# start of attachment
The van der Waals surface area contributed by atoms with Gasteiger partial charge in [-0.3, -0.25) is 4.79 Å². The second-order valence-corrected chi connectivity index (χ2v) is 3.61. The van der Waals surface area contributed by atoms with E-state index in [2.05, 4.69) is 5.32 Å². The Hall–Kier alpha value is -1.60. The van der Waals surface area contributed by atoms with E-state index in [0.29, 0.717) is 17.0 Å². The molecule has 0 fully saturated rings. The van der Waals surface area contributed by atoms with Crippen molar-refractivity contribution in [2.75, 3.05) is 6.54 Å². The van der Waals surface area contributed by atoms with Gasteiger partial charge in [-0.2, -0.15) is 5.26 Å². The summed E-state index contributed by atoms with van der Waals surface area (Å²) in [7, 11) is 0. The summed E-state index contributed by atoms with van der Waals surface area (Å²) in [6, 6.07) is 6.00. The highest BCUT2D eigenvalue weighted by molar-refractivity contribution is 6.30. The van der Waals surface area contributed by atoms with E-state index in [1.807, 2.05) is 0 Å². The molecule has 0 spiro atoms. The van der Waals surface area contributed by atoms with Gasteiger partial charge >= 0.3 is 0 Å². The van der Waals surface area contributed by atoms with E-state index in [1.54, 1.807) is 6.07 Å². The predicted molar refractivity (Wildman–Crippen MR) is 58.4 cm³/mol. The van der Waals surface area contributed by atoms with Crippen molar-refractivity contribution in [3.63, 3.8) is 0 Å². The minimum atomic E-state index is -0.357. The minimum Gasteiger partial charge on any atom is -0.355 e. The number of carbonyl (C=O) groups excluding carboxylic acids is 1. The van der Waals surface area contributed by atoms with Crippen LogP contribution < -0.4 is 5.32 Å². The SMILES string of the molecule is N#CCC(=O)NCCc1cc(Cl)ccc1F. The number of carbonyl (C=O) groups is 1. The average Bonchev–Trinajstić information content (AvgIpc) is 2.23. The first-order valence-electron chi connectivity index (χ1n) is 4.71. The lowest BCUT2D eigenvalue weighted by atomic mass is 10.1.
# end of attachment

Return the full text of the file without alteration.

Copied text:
The van der Waals surface area contributed by atoms with Gasteiger partial charge in [-0.3, -0.25) is 4.79 Å². The second-order valence-corrected chi connectivity index (χ2v) is 3.61. The van der Waals surface area contributed by atoms with E-state index in [2.05, 4.69) is 5.32 Å². The Hall–Kier alpha value is -1.60. The van der Waals surface area contributed by atoms with E-state index in [0.29, 0.717) is 17.0 Å². The molecule has 0 fully saturated rings. The van der Waals surface area contributed by atoms with Crippen molar-refractivity contribution in [2.75, 3.05) is 6.54 Å². The van der Waals surface area contributed by atoms with Gasteiger partial charge in [-0.2, -0.15) is 5.26 Å². The summed E-state index contributed by atoms with van der Waals surface area (Å²) in [7, 11) is 0. The summed E-state index contributed by atoms with van der Waals surface area (Å²) in [6, 6.07) is 6.00. The highest BCUT2D eigenvalue weighted by molar-refractivity contribution is 6.30. The van der Waals surface area contributed by atoms with E-state index in [1.807, 2.05) is 0 Å². The molecule has 0 spiro atoms. The van der Waals surface area contributed by atoms with Gasteiger partial charge >= 0.3 is 0 Å². The van der Waals surface area contributed by atoms with E-state index in [1.54, 1.807) is 6.07 Å². The predicted molar refractivity (Wildman–Crippen MR) is 58.4 cm³/mol. The van der Waals surface area contributed by atoms with Crippen molar-refractivity contribution in [3.63, 3.8) is 0 Å². The minimum atomic E-state index is -0.357. The minimum Gasteiger partial charge on any atom is -0.355 e. The number of carbonyl (C=O) groups excluding carboxylic acids is 1. The van der Waals surface area contributed by atoms with Crippen LogP contribution < -0.4 is 5.32 Å². The SMILES string of the molecule is N#CCC(=O)NCCc1cc(Cl)ccc1F. The number of carbonyl (C=O) groups is 1. The average Bonchev–Trinajstić information content (AvgIpc) is 2.23. The first-order valence-electron chi connectivity index (χ1n) is 4.71. The lowest BCUT2D eigenvalue weighted by atomic mass is 10.1.